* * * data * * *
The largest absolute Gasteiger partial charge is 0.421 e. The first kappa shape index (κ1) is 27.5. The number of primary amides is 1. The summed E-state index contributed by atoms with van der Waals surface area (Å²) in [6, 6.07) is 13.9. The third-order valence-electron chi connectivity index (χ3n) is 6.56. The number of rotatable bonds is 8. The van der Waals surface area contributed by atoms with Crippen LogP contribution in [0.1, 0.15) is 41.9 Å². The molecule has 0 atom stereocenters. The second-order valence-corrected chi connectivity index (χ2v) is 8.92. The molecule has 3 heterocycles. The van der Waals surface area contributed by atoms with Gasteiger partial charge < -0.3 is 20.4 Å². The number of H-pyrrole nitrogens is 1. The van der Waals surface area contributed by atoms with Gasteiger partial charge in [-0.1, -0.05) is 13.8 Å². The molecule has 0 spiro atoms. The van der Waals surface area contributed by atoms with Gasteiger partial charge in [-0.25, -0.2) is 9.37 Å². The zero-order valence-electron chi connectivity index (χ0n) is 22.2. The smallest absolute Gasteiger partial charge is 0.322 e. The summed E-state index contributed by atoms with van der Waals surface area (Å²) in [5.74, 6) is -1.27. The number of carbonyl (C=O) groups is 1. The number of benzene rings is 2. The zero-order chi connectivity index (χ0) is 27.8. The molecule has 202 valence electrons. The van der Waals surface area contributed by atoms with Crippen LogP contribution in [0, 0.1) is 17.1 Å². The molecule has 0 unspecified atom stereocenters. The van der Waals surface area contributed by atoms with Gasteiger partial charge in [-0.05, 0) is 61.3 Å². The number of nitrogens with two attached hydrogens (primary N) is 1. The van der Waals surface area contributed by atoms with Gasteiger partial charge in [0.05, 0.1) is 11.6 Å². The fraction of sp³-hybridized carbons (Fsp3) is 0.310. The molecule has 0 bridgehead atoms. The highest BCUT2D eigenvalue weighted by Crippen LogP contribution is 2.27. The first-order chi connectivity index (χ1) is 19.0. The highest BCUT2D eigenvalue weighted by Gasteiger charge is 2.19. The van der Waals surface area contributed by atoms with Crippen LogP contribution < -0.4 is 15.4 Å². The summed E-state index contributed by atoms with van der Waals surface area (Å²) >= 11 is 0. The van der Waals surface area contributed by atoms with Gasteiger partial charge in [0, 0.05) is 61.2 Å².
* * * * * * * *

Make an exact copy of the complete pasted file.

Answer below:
The largest absolute Gasteiger partial charge is 0.421 e. The first kappa shape index (κ1) is 27.5. The number of primary amides is 1. The summed E-state index contributed by atoms with van der Waals surface area (Å²) in [6, 6.07) is 13.9. The third-order valence-electron chi connectivity index (χ3n) is 6.56. The number of rotatable bonds is 8. The van der Waals surface area contributed by atoms with Crippen LogP contribution in [0.1, 0.15) is 41.9 Å². The molecule has 0 atom stereocenters. The second-order valence-corrected chi connectivity index (χ2v) is 8.92. The molecule has 3 heterocycles. The van der Waals surface area contributed by atoms with Gasteiger partial charge < -0.3 is 20.4 Å². The number of H-pyrrole nitrogens is 1. The van der Waals surface area contributed by atoms with Gasteiger partial charge in [-0.1, -0.05) is 13.8 Å². The molecule has 0 spiro atoms. The van der Waals surface area contributed by atoms with Gasteiger partial charge in [-0.25, -0.2) is 9.37 Å². The zero-order valence-electron chi connectivity index (χ0n) is 22.2. The smallest absolute Gasteiger partial charge is 0.322 e. The summed E-state index contributed by atoms with van der Waals surface area (Å²) in [5.74, 6) is -1.27. The number of carbonyl (C=O) groups is 1. The number of benzene rings is 2. The zero-order chi connectivity index (χ0) is 27.8. The molecule has 202 valence electrons. The van der Waals surface area contributed by atoms with Crippen LogP contribution in [0, 0.1) is 17.1 Å². The molecule has 0 unspecified atom stereocenters. The van der Waals surface area contributed by atoms with Gasteiger partial charge in [-0.05, 0) is 61.3 Å². The number of nitrogens with two attached hydrogens (primary N) is 1. The van der Waals surface area contributed by atoms with Gasteiger partial charge in [0.05, 0.1) is 11.6 Å². The fraction of sp³-hybridized carbons (Fsp3) is 0.310. The molecule has 0 bridgehead atoms. The highest BCUT2D eigenvalue weighted by Crippen LogP contribution is 2.27. The first-order chi connectivity index (χ1) is 19.0. The highest BCUT2D eigenvalue weighted by Gasteiger charge is 2.19. The van der Waals surface area contributed by atoms with Crippen LogP contribution < -0.4 is 15.4 Å². The summed E-state index contributed by atoms with van der Waals surface area (Å²) >= 11 is 0. The van der Waals surface area contributed by atoms with Gasteiger partial charge in [0, 0.05) is 61.2 Å².